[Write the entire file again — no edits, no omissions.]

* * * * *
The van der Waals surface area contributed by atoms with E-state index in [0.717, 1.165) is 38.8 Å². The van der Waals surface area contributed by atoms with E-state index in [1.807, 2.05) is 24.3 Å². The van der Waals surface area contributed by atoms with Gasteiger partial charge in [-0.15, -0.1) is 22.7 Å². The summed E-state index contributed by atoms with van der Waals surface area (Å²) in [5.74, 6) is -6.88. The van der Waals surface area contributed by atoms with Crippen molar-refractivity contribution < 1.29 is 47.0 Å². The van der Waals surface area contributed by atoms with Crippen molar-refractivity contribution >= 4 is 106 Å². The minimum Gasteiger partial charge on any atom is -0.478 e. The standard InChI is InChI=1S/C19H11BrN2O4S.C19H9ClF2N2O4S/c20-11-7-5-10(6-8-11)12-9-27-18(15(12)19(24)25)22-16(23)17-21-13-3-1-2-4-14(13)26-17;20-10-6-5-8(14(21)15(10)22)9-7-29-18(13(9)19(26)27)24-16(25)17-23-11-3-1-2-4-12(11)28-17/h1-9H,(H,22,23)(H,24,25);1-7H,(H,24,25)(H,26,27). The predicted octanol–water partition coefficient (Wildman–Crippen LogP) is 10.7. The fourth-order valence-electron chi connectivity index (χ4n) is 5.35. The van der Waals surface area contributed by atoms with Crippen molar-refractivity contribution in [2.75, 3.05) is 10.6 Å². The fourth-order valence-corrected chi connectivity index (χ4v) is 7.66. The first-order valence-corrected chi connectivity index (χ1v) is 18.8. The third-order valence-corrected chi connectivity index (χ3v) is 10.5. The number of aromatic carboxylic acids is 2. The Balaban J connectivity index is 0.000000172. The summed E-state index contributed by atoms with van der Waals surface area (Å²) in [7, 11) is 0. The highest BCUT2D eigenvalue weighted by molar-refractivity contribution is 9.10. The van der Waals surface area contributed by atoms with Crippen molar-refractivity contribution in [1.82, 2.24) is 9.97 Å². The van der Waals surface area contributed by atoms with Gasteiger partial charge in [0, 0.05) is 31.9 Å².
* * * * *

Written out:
The van der Waals surface area contributed by atoms with E-state index in [0.717, 1.165) is 38.8 Å². The van der Waals surface area contributed by atoms with E-state index in [1.807, 2.05) is 24.3 Å². The van der Waals surface area contributed by atoms with Gasteiger partial charge in [-0.15, -0.1) is 22.7 Å². The summed E-state index contributed by atoms with van der Waals surface area (Å²) in [5.74, 6) is -6.88. The van der Waals surface area contributed by atoms with Crippen molar-refractivity contribution < 1.29 is 47.0 Å². The van der Waals surface area contributed by atoms with Crippen molar-refractivity contribution >= 4 is 106 Å². The minimum Gasteiger partial charge on any atom is -0.478 e. The standard InChI is InChI=1S/C19H11BrN2O4S.C19H9ClF2N2O4S/c20-11-7-5-10(6-8-11)12-9-27-18(15(12)19(24)25)22-16(23)17-21-13-3-1-2-4-14(13)26-17;20-10-6-5-8(14(21)15(10)22)9-7-29-18(13(9)19(26)27)24-16(25)17-23-11-3-1-2-4-12(11)28-17/h1-9H,(H,22,23)(H,24,25);1-7H,(H,24,25)(H,26,27). The predicted octanol–water partition coefficient (Wildman–Crippen LogP) is 10.7. The fourth-order valence-electron chi connectivity index (χ4n) is 5.35. The van der Waals surface area contributed by atoms with Crippen molar-refractivity contribution in [2.75, 3.05) is 10.6 Å². The fourth-order valence-corrected chi connectivity index (χ4v) is 7.66. The first-order valence-corrected chi connectivity index (χ1v) is 18.8. The third-order valence-corrected chi connectivity index (χ3v) is 10.5. The number of aromatic carboxylic acids is 2. The Balaban J connectivity index is 0.000000172. The summed E-state index contributed by atoms with van der Waals surface area (Å²) in [7, 11) is 0. The highest BCUT2D eigenvalue weighted by molar-refractivity contribution is 9.10. The van der Waals surface area contributed by atoms with Crippen molar-refractivity contribution in [1.82, 2.24) is 9.97 Å². The van der Waals surface area contributed by atoms with Gasteiger partial charge in [0, 0.05) is 31.9 Å².